Partly, I kept reading Silverstein’s poetry because of the sheer joy of it. It is hard to forget “The Unicorn” song, once it is in your brain, or the cautionary tale of “Sarah Cynthia Sylvia Stout” who “Would Not Take The Garbage Out” or the greedy king, addicted to his “Peanut-Butter Sandwich.” And even as a young adult, this poem still captured my sentiments exactly:
One sister for sale!
One sister for sale!
One crying and spying young sister for sale!
The Giving Tree is still a favourite, but the poem that sticks out with me is the story of Melinda Mae:
Have you heard of tiny Melinda Mae,
Who ate a monstrous whale?
She thought she could,
She said she would,
So she started in right at the tail.
And everyone said, “You’re much too small,”
But that didn’t bother Melinda at all.
She took little bites and chewed very slow,
Just like a good girl should…
… And in eighty-nine years she ate that whale
Because she said she would!
While anti-whaling activists would struggle with the storyline of the poem (especially since the whale victim has a pleasant smile on its face just before it is consumed), and there are some health reasons why one should seek a more balanced diet, I always found Melinda Mae’s message to be powerful. Faced with the immense task before her—a task literally several times her size—Melinda Mae was undaunted. Faced with a task impossible for such a small girl, she did not lose herself in the ratio of little girl to whale. Instead, she picked up her fork and began at the tail.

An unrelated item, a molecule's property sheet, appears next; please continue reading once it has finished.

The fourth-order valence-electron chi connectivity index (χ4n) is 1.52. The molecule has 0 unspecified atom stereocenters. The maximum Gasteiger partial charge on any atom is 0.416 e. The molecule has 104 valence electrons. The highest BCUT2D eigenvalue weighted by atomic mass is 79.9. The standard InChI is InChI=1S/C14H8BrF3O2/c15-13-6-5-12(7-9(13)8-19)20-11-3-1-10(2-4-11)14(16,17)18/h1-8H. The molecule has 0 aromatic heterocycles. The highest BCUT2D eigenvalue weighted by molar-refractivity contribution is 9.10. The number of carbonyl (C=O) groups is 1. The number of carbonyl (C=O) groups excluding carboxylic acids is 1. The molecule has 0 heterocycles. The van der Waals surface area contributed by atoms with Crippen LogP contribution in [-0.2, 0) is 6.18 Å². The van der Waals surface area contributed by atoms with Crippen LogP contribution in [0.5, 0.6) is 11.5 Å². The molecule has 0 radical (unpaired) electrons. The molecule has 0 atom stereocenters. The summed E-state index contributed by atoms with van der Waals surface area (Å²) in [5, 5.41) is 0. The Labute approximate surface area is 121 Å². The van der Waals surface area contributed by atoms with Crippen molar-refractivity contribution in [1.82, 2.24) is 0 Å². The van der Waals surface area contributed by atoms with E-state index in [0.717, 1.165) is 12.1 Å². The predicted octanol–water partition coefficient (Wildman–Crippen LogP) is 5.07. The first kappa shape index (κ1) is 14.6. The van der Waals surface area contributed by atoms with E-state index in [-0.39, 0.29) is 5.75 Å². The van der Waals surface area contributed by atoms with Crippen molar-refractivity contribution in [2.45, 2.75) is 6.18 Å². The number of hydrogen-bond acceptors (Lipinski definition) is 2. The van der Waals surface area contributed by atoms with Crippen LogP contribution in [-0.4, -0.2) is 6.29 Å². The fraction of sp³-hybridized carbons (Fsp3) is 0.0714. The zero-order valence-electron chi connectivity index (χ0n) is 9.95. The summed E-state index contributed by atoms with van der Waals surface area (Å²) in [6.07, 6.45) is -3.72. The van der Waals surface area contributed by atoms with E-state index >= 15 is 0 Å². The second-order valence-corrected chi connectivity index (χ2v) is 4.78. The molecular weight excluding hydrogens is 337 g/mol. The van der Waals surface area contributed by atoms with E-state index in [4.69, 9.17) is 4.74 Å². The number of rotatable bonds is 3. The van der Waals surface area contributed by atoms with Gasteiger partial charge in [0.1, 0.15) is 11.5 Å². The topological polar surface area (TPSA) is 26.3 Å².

Now, I don’t advocate whale-eating—particularly if the whale has been sitting out in the open for such a long time—or dragon killing, if you happen to find one. I would, however, advocate adopting Melinda Mae’s approach to life. Whatever great obstacles we face, whatever dreams seem impossible or whatever goals seem far too lofty, whatever great foe threatens to destroy everything we can only begin to hope for, we must follow the example of Melinda Mae.
Like Melinda Mae we must simply begin–in her case the task was best begun at the tale. I’m not certain how you should begin to slay the dragons in your world, but when faced with any impossible task we are always in some danger of becoming so overwhelmed that we never actually start. It’s impossible after all, or at least it feels like it, so what’s the point? That’s my danger, anyway.
It is here that I arm myself with the skills my childhood reading has given me. We read books about slaying dragons so that when we face them in our world we know what to do. So, as I face what seems to me the absolutely impossible task ahead–an adventure promising almost certain failure–I will follow Melinda Mae and pick up my fork. I must begin. I must throw myself into the impossible–it is always the only way to stand up to the tyranny of the incalculable.